Books read, early March

Penelope Bagieu, Brazen: Rebel Ladies Who Rocked the World. Discussed elsewhere.

Brooke Bolander, The Only Harmless Great Thing. Radiation. Elephants. Anger, rebellion, community. There is a lot in not very much space in this novella. It’s an alternate history, but…perhaps not as far alternate as it could be.

Thekla Clark, Wystan and Chester: A Personal Memoir of W.H. Auden and Chester Kallman. I am deeply fond of Auden, and this is a friend of his writing about their friendship, more or less. The shape of Wystan and Chester’s partnership, and their friendship with Clark and her family, is described lovingly but not inattentively; she does not need her friends to be perfect to love them. And there were moments that made me feel so very fond of one of my favorite poets, and I have always had moments that made me feel so very exasperated by him, so that wasn’t really a surprise. Also this is a very short book–Clark is not trying to do a comprehensive biography, she’s doing what it says on the tin–so there’s really no time to get tired of it before it’s over.

Grace L. Dillon, ed., Walking the Clouds: An Anthology of Indigenous Science Fiction. This is the kind of anthology that is substantially excerpts from longer works rather than the kind that is largely stand-alone works, although there are a few of those. So I felt like it gave me ideas for things to pursue and read rather than complete reading experiences. (I am far to the end of the “does not read serials” end of the spectrum; this may not be the same for everyone.) Given how little-promoted indigenous SF is, this still has value. The other caveat I would give is that this was somewhat difficult to read right now given how heavily influenced it is by Sherman Alexie. He is cited/quoted widely in the introductions to other authors’ work; he is treated as the guy for this field, and…that’s not an easy thing right now, and the shift away from it seems like it will be healthy for everybody.

Rachel Hartman, Tess of the Road. A harrowing and somewhat difficult read but well worth it. Deep earth dragons, double standards, family expectations, friendships over time, boots…I feel like most of what I can say about this book will spoil the way it unfolds. It goes well with Seraphina, but it is doing quite different things; it is a companion volume rather than a copy or an attempt to cash in. I was glad of this even when it was hard on me.

Lucas K. Law and Derwin Mak, eds., Where the Stars Rise: Asian Science Fiction and Fantasy. I was particularly glad to see that Law and Mak actually meant it when they said Asian (rather than one area of Asia or only large ethnicities) and that there were writers I had never read before as well as more familiar names I was glad to see in this volume. There’s also a really large range of genres/subgenres here.

Deb Perelman, Smitten Kitchen Every Day. I love Perelman’s blog. This cookbook had me nodding along; I copied out a couple of things, but a lot of it will be more useful to people who are not as instinctive about cooking as I am. Which is fine too.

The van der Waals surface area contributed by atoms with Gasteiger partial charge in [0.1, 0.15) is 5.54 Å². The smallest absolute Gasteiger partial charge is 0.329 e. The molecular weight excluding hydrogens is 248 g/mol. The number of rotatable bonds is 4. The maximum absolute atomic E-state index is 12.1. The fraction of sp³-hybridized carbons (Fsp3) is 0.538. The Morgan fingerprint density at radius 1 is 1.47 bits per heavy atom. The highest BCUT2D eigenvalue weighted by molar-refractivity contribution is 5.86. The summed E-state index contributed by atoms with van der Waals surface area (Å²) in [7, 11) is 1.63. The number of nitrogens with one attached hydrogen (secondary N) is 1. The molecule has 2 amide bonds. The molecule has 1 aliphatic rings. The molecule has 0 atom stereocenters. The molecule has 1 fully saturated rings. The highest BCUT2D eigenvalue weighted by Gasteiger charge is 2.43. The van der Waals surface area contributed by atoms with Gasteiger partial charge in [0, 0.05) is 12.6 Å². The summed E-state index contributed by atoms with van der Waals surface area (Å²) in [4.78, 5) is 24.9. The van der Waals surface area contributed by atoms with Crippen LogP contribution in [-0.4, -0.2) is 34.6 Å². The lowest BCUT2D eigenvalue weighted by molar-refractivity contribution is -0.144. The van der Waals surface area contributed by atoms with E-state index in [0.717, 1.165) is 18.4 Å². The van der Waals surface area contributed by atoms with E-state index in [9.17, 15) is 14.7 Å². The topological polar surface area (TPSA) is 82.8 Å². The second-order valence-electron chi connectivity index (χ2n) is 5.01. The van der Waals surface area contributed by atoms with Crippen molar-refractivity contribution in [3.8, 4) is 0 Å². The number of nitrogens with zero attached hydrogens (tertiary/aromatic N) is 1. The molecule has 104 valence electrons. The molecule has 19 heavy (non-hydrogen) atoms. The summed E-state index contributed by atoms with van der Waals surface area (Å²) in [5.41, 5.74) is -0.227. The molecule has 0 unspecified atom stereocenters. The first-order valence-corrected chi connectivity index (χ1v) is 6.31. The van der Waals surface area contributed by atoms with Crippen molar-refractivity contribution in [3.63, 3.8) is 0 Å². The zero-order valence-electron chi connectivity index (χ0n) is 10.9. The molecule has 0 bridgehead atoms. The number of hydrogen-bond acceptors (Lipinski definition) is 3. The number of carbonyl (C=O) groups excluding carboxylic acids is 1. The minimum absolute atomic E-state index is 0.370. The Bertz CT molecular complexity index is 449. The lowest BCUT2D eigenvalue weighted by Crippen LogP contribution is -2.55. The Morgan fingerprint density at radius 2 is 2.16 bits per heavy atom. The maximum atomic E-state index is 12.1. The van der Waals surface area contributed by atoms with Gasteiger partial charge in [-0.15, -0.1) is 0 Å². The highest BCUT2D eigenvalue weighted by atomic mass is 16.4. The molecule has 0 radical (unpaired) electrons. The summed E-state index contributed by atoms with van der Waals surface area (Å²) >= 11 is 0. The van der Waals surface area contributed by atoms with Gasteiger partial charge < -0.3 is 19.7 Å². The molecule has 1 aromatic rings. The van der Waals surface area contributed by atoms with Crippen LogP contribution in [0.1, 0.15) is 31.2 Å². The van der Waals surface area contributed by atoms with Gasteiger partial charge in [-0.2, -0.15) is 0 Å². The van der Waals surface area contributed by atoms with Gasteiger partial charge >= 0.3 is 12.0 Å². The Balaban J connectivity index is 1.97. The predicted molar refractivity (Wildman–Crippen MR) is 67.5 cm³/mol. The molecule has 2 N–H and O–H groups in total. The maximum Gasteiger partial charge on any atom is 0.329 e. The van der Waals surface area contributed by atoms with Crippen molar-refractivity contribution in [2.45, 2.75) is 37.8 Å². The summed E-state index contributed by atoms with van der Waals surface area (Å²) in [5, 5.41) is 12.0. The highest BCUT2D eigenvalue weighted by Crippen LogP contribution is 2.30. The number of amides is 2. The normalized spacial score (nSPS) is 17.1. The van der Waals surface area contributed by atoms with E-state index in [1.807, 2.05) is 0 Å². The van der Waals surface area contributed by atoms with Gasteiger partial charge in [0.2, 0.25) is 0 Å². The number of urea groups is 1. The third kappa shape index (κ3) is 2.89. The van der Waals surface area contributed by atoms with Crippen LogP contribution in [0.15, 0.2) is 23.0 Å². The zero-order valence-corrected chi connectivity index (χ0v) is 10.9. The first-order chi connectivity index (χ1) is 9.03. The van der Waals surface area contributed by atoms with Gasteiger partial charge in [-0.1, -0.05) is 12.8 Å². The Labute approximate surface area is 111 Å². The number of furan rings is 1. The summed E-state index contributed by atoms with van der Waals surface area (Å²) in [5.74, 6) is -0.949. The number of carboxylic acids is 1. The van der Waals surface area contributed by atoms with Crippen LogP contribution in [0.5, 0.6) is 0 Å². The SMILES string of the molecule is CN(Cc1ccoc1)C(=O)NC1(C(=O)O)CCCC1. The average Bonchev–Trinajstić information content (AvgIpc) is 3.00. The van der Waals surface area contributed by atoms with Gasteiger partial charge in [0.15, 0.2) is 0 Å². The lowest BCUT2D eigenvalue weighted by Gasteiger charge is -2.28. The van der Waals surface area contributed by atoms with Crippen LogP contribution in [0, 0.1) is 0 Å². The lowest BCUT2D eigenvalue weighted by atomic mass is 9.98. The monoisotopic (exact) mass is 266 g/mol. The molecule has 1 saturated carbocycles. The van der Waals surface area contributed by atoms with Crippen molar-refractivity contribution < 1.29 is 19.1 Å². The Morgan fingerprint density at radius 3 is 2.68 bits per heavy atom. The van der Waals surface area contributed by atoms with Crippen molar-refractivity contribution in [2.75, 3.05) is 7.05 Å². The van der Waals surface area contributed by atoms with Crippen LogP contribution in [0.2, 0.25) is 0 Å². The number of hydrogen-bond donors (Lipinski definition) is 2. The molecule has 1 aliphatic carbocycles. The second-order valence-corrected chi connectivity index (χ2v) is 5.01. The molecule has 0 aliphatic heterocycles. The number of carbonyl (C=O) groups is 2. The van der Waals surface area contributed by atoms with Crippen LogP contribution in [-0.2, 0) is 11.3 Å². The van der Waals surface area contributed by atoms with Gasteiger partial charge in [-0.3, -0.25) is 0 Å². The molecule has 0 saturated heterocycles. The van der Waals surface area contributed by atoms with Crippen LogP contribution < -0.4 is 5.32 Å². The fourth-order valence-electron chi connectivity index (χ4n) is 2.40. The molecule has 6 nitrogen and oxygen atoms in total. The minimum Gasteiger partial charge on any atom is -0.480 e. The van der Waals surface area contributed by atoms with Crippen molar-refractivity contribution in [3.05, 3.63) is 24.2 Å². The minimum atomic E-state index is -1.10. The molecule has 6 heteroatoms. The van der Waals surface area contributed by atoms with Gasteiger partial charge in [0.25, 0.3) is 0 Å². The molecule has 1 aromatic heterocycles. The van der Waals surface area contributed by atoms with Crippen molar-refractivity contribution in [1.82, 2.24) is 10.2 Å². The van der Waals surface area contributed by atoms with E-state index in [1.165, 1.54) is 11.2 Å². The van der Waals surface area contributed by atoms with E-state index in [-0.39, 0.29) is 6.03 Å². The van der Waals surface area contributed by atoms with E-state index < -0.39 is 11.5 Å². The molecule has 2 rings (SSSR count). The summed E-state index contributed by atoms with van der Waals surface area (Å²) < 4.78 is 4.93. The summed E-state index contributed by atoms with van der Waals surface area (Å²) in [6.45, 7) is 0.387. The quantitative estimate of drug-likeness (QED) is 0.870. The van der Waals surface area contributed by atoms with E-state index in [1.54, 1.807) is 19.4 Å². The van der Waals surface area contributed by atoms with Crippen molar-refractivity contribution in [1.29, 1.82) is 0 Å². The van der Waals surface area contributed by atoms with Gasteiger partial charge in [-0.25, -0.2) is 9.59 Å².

Marta Randall, Dangerous Games. Kindle. Oh this book. Oh where has this book been all my life? Answer: around, and underpromoted. It has multiple kinds of aliens, it has indictments of respectability politics and the practice of pitting minorities against each other, it has a system where killing other sentients always matters even when you thought you could think of them as faceless dots on a spaceship screen, it has disabled people, old people, and children with agency, it has intergenerational respect and understanding AND its grave difficulties, it has…a lot. It has a lot. This is a sequel, so you’re going to want to read Journey first. Luckily that is possible. Also…this starts slow while she’s setting up the pieces. But DAMN does it come together.

Mariko Tamaki, Lumberjanes: Unicorn Power! This is the first Lumberjanes prose novel–a kids’ book. It is great fun. It is full of exclamation points. The title is not playing around. I love all the Lumberjanes completely and unironically. I love them even more together. I love prose more than I love comics. This is for meeeeee.

Alan Taylor, The Civil War of 1812: American Citizens, British Subjects, Irish Rebels, and Indian Allies. How much you like this book will depend on which portions of the subtitle set you are most interested in. Taylor is at his strongest when he is considering the American citizen/British subject axis; he does very well with treating the British presence in North America at the time seriously, not just among what eventually became Canadians but along a continuum. However. The coverage of Irish issues was somewhat slight, and Native/First Nations issues were almost completely absent, and they were treated as almost completely without agency when they did appear. So that was far less interesting than I hoped it would be, alas.

Lynne Thomas and Michael Damian Thomas, eds., Uncanny Magazine Issue 20. Kindle. I make a policy of not reviewing things I have stories in. I have a story in this.

Shannon Watters, Kat Leyh, Carey Pietsch, et al, Lumberjanes: Stone Cold and Lumberjanes: A Bird’s Eye View. Okay, I know I said I love prose more than I love comics, but…I will take Lumberjanes stories however I can get them, and this is the main mode of getting them, fine, yes, good. Lots of mythology, lots of adventure, friendship to the max. Sure, yes, on board.

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